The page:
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Servitude Not Slavery

This week’s Torah portion, Mishpatim, opens with a challenging section. The topic is commonly known as slavery. However, as with every subject matter of the Torah, to properly understand the matter we must look at it more closely.

A fundamental principle of Torah analysis is that the Torah, the written 5 Books of Moses, is not and never was the whole story. As mentioned in previous articles, the Written Torah, תורה שבכתב, the Five Books of Moses, cannot be properly understood without the Oral Torah, תורה שבעל פה. A modern scion of Torah, Rav Shimshon Rafael Hirsch, used the analogy of notes to a full lecture in portraying the relationship of the Written Torah to the Oral Torah. To someone who heard the full lecture, the notes are sufficient to capture and retain the proper understanding of what was said. To someone who was not present at the lecture, reading the notes alone may be deficient and/or even misleading in trying to comprehend the points made during the lecture.

 A corollary to this principle is the fact that the Oral Law was given before the notes were written down. This fact comes straight from this week’s Torah reading. “Moshe came and spoke all the laws (here the reference is to the civil laws) ….and Moshe wrote all the words of Hashem.” (Shemot 24:3-4) Contrary to the popular understanding, the rabbis did not come along later and make up what the Written Torah means. If God expected the Jews to adhere to the Torah and to be rewarded or punished for not obeying or disobeying God would have had to first communicate His rules fully to the people.

The term עבד in our Torah portion does not mean “slave” as we commonly think. This fact is true whether referring to a Jewish or non-Jewish slave.  A better translation of the term refers more correctly to the notion of service. Such a person is to “serve” the one who acquired the right to his service. The only significant difference between a Jewish and non-Jewish server is that the Jewish server still retains independent rights of possession and ownership.

The Jewish server is still obligated to keep all 613 mitzvot of the Torah just as he or she was the moment before he or she became an עבד עברי, a Hebrew server. Interestingly too if the fact that the non-Jewish server, once acquired, becomes obligated in all mitzvot, except those few positive commands regulated by time. He or she is, then, not required to live in a Sukkah during Sukkot or to hear the shofar on Rosh Hashanah. In short, the non-Jewish server is equal to Jewish women in their obligation to keep mitzvot. Neither server, Jew or non-Jew, for example, is permitted to work on Shabbat or to eat non-kosher food.

One thing becomes very clear from these facts. In his or her state, the Jewish server is not reduced in any way by the legal system of Torah and the non-Jewish server is elevated and initiated into the system of Judaism. For the non-Jewish server, the process of עבדות, service, becomes part of his or her eventual conversion to Judaism.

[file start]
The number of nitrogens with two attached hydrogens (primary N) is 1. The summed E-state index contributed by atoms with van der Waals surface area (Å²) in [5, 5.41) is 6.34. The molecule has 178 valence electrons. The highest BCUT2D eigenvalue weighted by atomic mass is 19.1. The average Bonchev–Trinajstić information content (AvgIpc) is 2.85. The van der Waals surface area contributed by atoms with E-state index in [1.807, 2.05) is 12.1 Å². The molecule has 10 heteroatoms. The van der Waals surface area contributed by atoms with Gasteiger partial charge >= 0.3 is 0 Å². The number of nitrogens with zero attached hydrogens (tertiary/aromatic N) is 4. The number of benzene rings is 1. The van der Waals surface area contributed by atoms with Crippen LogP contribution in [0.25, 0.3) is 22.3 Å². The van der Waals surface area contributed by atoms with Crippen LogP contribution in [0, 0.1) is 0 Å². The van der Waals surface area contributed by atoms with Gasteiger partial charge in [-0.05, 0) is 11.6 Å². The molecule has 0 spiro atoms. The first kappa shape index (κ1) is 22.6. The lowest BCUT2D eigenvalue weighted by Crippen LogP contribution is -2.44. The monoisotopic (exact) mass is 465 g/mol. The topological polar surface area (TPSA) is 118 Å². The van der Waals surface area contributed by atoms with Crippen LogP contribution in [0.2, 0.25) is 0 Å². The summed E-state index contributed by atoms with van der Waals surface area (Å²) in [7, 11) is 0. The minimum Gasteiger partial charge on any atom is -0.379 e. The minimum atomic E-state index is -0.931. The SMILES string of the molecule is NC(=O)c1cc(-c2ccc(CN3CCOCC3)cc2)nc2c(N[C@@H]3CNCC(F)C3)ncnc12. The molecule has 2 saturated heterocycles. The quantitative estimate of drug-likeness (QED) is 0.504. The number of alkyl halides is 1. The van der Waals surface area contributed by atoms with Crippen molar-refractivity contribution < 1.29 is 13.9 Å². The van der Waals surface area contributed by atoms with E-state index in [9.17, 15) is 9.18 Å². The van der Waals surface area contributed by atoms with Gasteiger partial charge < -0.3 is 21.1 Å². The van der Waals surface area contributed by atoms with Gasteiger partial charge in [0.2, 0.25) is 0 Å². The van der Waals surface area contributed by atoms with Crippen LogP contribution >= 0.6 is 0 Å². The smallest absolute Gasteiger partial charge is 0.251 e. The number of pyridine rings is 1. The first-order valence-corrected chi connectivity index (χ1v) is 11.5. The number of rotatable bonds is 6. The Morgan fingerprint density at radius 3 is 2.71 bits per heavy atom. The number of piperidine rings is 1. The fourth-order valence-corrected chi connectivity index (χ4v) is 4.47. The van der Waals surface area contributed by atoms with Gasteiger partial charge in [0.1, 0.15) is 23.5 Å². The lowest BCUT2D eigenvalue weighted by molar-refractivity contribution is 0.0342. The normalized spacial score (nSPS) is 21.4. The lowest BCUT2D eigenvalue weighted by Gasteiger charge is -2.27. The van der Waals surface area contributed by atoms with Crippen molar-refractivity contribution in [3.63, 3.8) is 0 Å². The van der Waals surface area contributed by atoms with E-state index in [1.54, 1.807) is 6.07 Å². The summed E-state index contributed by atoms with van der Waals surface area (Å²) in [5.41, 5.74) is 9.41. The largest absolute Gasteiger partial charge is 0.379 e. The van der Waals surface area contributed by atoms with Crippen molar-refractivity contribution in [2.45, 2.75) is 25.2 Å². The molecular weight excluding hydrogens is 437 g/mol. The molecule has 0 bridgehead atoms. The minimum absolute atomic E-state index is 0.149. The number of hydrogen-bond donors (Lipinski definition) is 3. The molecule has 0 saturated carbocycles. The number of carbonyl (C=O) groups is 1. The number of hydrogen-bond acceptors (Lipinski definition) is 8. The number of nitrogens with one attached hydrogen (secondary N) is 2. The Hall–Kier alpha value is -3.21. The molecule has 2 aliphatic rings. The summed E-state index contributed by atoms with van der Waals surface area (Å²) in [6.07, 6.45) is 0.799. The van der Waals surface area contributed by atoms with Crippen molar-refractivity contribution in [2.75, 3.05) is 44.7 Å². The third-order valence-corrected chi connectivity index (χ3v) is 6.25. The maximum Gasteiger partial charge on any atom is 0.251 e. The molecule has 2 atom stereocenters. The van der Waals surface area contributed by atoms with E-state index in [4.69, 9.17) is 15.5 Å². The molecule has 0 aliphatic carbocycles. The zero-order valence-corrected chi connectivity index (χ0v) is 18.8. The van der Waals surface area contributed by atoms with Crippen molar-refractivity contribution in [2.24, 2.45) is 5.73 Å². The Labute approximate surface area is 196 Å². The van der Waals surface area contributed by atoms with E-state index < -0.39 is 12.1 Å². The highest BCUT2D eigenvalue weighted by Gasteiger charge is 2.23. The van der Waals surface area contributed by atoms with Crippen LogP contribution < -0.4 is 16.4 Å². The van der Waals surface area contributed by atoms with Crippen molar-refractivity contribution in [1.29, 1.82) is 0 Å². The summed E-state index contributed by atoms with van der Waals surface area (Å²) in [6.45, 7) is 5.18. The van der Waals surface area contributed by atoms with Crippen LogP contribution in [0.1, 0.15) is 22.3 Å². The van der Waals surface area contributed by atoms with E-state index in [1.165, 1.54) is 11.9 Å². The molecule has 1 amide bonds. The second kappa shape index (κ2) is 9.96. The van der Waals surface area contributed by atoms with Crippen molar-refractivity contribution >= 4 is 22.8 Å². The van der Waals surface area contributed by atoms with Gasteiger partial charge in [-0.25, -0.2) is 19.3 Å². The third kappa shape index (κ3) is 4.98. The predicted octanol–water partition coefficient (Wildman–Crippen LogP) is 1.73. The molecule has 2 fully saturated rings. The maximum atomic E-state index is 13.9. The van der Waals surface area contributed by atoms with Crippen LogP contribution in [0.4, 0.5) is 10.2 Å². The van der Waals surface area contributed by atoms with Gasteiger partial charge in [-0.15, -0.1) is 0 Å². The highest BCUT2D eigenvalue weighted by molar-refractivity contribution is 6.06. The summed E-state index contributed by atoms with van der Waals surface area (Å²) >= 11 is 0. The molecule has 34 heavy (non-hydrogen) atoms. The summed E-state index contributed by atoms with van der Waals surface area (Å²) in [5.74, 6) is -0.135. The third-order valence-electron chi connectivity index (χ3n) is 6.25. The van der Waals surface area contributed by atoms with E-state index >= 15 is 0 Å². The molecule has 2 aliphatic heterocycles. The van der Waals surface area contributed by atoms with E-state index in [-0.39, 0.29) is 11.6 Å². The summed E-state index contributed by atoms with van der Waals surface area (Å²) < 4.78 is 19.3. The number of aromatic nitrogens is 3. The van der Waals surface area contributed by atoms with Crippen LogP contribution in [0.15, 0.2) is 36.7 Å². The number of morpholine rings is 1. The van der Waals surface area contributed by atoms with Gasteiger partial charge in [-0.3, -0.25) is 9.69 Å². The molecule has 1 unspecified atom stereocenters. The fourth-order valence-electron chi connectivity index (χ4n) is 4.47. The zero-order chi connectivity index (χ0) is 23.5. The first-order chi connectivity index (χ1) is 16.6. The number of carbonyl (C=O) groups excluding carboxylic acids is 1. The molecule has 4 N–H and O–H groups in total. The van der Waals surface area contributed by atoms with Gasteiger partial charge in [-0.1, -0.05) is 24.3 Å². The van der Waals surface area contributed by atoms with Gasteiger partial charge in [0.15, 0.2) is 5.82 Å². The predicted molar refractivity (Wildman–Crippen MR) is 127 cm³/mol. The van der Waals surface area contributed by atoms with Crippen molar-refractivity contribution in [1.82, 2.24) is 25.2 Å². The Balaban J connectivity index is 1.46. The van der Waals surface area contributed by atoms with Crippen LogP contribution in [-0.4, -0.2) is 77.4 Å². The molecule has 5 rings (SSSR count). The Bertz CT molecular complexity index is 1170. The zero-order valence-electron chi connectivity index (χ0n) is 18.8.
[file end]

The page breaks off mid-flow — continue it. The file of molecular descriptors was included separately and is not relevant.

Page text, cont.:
At the very end of the Laws of Servitude, the Rambam describes how a person should treat the non-Jewish server. While he made be made to do heavy labor, “The attribute of piety and the way of wisdom is for a person to be merciful and pursue justice and not make his servers carry a heavy burden or cause them distress. He should allow the server to partake of all the food and drink he serves. The Sages would give their servers from every dish of which they themselves would partake and they would provide food for their animals and servers before partaking in their own meals.”

The Rambam concludes these laws with two quotes, one from the Book of Job the other from the Torah. Job 31:15 says, “Did not he who made me in the womb make him? Was He not the One who prepared us both in the womb?” The Torah states that whoever shows mercy to others will have mercy shown to him, “He will show you mercy and be merciful to you and multiply you.” Deuteronomy 13:18. Thus Judaism’s attitude and treatment toward servers is not comparable in any way to the cruel spectacle of slavery throughout history or as implemented here in the United States.

Why then does Judaism decry the institution of servitude? After all, the server’s opportunities for keeping the mitzvot are preserved. Nevertheless, the Torah views the institution of servitude as a secondary or fallback position. The reason, I think, is because God created the world in a way that every person can function independently. That doesn’t mean every person is capable of all tasks. We do rely on the unique skills and abilities of others but each person should find his or her security in the ability to function independently in the world as God created it.

Relying on the situation of servitude demonstrates the failure to develop fully as a human being. God in His mercy presents a legal system whereby such a person is not abandoned. The Torah provides a mechanism in which the person can survive and still maintain his or her relationship to God, albeit in a less than optimal way. True, such a person will lack the ultimate perfection which comes by living in the world as God intended but the essential goal of life, to have a relationship with the Creator, is preserved.

God’s world is designed for every human being, Jew and non-Jew alike, to attain perfection.

Shabbat Shalom,

Rabbi Robert Kaplan